U know those before/after relationship hc u did with kid and bonney? Can you please do the sane thing with law and zoro please?
The sane thing coming right up, anon
Law keeps them at arm's-length, however close he comes with anyone in his crew he still have plenty of reservations when it comes to his personal space.
On especially demanding and stressful days he’ll track down his crush and strike up casual conversation with them. It’s rarely anything personal, but he appreciates having intelligent discussions about anything going on in the world, hearing interesting trivia they’ve read somewhere or them going on about their interests. Law will leave considerably more relaxed than he arrived.
Mixed in with his dry jokes and smug remarks there might slip out something that sounds an awful close to flirting now and then. But it’s definitely just witty banter and shouldn’t be read into.
He does fuzz about being shown affection but actually really likes it. He’s a big fan of giving side-hugs but will mostly leave initiating physical contact to his S/O.
Law gradually comes out of his comfort zone with them, having deeper conversations that are less one-sided and reveal rare details about his private life only a handful of his closest and oldest crew members know about. In a completely unhinged state he might even whip out his coin collection.
He tries to show how important they are to him regularly, and when he can’t show it through actions Law will tell them. It doesn’t even come off as cheesy or anything, just honest appreciation.
He’s very hard to read and rarely ever share anything too personal, him catching anything more than platonic feelings for the person will be well-hidden for the longest time.
He’ll casually tease them by giving them a nickname that they’d fight him on. Its what he does with a lot of people he’s comfortable around.
Zoro keeps an eye out for the person he likes. If they’re falling behind or getting in over their head while the crew is out on their adventures he’ll be right nearby. And as their journey reaches more dangerous places, Zoro encourages their training and even invited them to join him. Zoro’s intense training regime will most likely knock them out right away and intimidate them. But once they’ve recovered he’ll be willing to work out a lighter exercise program that’s humanly possible for a normal person.
He’ll adamantly deny giving them any special treatment, will even claim to use the nickname because he forgot their real one. It’s nothing special, alright? He’s just so casual about this crew mate and trying to do them a favor and give them some basic pointers before they’re locked into the weak-gang.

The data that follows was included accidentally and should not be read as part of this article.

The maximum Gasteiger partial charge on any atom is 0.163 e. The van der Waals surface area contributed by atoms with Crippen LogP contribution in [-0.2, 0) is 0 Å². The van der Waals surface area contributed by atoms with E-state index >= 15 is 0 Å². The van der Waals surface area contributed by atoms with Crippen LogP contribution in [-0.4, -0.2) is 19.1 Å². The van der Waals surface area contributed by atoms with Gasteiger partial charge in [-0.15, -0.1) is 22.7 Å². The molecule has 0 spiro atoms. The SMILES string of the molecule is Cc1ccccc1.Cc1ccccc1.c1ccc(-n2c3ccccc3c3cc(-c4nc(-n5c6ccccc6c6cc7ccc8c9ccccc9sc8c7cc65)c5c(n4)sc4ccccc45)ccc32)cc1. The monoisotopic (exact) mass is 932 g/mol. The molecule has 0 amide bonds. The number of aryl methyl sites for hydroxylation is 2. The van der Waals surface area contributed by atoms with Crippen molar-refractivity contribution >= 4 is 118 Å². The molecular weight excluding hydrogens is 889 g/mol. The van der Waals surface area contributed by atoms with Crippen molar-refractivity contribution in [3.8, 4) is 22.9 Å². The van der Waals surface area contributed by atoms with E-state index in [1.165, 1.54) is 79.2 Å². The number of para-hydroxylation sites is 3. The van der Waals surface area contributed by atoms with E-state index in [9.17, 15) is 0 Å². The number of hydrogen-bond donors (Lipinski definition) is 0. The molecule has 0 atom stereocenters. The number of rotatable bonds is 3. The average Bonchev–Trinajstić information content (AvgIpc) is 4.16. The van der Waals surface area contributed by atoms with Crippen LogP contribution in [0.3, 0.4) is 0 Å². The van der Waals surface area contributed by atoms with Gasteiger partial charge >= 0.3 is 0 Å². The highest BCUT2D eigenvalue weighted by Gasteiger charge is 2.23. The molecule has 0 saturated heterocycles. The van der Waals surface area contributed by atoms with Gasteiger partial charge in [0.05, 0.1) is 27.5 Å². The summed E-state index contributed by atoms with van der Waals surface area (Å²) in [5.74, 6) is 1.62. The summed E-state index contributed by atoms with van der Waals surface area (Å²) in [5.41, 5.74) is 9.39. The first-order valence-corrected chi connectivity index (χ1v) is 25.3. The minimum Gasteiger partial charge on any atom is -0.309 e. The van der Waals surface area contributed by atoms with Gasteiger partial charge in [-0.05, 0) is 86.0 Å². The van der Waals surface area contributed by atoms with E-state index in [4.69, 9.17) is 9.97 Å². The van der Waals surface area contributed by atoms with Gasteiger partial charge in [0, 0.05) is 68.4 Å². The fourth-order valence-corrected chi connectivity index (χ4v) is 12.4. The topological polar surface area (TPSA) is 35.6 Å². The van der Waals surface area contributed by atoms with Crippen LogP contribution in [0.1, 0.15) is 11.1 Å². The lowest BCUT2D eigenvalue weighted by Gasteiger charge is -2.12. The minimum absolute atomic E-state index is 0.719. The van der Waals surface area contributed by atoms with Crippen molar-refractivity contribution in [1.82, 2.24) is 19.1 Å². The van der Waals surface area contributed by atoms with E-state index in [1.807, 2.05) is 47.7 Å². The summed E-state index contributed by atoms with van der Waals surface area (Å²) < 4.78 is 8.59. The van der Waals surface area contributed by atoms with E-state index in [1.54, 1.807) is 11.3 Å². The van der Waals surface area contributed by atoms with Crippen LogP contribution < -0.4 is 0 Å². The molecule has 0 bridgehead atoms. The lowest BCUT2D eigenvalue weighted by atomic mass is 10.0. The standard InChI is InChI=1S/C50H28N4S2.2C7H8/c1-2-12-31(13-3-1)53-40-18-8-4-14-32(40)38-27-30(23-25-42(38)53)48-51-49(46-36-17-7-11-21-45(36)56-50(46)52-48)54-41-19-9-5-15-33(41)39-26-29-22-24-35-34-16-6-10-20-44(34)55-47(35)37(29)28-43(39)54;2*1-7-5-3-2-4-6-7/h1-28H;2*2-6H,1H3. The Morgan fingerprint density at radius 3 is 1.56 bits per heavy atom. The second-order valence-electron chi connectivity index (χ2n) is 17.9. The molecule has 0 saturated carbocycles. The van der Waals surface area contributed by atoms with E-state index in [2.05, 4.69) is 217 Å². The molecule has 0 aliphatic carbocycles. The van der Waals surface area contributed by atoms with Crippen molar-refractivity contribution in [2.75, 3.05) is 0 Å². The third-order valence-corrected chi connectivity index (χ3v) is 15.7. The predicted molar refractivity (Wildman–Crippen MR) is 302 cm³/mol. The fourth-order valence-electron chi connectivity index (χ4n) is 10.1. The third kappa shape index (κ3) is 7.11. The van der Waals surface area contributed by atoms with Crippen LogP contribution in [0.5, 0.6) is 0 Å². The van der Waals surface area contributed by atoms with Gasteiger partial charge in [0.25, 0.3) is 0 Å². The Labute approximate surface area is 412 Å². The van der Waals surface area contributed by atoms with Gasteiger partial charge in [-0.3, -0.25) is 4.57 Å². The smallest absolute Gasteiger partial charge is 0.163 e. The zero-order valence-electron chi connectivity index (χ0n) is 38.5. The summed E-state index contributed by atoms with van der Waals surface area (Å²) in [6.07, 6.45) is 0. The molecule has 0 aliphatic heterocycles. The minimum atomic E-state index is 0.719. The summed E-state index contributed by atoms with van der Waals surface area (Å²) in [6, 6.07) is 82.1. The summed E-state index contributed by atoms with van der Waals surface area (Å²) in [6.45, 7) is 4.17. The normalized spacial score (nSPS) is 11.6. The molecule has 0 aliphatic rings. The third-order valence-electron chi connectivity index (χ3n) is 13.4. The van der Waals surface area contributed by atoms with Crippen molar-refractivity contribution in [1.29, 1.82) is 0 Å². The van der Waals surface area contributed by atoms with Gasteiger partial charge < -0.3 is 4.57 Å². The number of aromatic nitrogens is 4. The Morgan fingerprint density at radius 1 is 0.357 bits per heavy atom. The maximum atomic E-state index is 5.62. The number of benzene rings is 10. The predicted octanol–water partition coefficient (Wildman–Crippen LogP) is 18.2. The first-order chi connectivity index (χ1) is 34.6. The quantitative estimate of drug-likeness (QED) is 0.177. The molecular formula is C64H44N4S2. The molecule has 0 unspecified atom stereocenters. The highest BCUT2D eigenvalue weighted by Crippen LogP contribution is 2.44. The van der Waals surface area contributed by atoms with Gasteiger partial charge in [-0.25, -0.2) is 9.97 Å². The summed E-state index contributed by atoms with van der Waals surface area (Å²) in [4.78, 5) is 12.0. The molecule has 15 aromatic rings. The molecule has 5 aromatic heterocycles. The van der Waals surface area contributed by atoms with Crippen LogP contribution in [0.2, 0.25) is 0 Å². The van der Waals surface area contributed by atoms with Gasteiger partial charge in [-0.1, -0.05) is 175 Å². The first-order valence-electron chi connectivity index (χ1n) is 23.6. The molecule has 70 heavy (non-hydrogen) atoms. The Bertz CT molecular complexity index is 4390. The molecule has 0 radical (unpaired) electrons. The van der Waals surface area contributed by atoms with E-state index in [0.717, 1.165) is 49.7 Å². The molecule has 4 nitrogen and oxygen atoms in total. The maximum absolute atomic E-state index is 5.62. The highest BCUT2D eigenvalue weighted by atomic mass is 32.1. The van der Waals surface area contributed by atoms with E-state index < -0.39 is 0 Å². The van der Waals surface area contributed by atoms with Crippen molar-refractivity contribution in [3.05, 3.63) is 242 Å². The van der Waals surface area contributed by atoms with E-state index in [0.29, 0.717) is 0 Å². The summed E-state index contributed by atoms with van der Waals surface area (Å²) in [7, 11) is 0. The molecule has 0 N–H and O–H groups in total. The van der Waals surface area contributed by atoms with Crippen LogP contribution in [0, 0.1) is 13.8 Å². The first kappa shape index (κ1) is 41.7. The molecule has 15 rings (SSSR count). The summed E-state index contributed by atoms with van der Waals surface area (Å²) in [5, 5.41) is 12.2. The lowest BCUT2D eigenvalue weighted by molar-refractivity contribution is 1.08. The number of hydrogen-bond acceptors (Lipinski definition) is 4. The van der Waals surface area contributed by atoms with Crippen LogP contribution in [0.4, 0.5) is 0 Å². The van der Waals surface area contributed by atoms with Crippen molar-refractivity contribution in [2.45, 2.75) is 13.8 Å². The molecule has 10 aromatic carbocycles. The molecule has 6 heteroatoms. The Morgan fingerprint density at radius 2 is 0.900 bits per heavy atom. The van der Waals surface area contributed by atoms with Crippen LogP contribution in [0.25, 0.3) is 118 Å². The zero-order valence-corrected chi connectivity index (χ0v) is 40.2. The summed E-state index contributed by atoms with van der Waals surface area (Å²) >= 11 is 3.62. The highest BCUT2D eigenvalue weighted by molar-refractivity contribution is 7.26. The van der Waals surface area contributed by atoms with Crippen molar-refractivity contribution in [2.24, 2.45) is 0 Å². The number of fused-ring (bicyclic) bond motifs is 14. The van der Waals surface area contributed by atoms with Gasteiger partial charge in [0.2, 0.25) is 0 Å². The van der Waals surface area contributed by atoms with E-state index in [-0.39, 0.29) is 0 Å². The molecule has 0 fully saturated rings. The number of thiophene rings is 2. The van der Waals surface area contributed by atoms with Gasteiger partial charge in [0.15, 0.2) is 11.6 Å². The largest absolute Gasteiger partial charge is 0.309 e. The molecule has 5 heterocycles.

He’ll go from “we’re just friends, leave us alone” to “we’ve been together forever already, leave us alone” and refuses to elaborate on the matter further.
Zoro and his S/O can be frequently seen leaned up against eachother and napping around the ship. It’s about as much pda they can agree on without him being embarrassed about it.
His S/O and Sanji has a non-verbal agreement to occasionally tease him together when Zoro is being too Zoro. Sanji will spot them clinging onto Zoro from across the ship and catch him trying to weasel out of it, calling him ungrateful for having such an adorable S/O thats kind enough to waste their affections on a mosshead like him. After fighting eachother Zoro will spend extra time with his S/O just to spite him and he never catches on.
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Hello there! So someone asked for a mini-syllabus of the horror that comes after witnessing something terrifying, and I wonder if you could do a continuation of that but closer to the emotion conveyed by this painting called 'Ivan the Terrible and His Son Ivan' by Ilya Repin. I love it precisely because of the stricken emotion in the father's face. Not to mention it is believed that he himself struck the fatal blow to his own son.
Ivan the Terrible and His Son by Ilya Repin
"Survivor's Guilt" by Patricia Kirkpatrick
The Damnation Game by Clive Barker
Saturn Devouring His Son by Francisco Goya
“The Tent" by Naomi Shihab Nye
"The Sentence" by Anna Akhmatova
“untitled” by Urs Fischer
"The Poet with His Face in His Hands" by Mary Oliver
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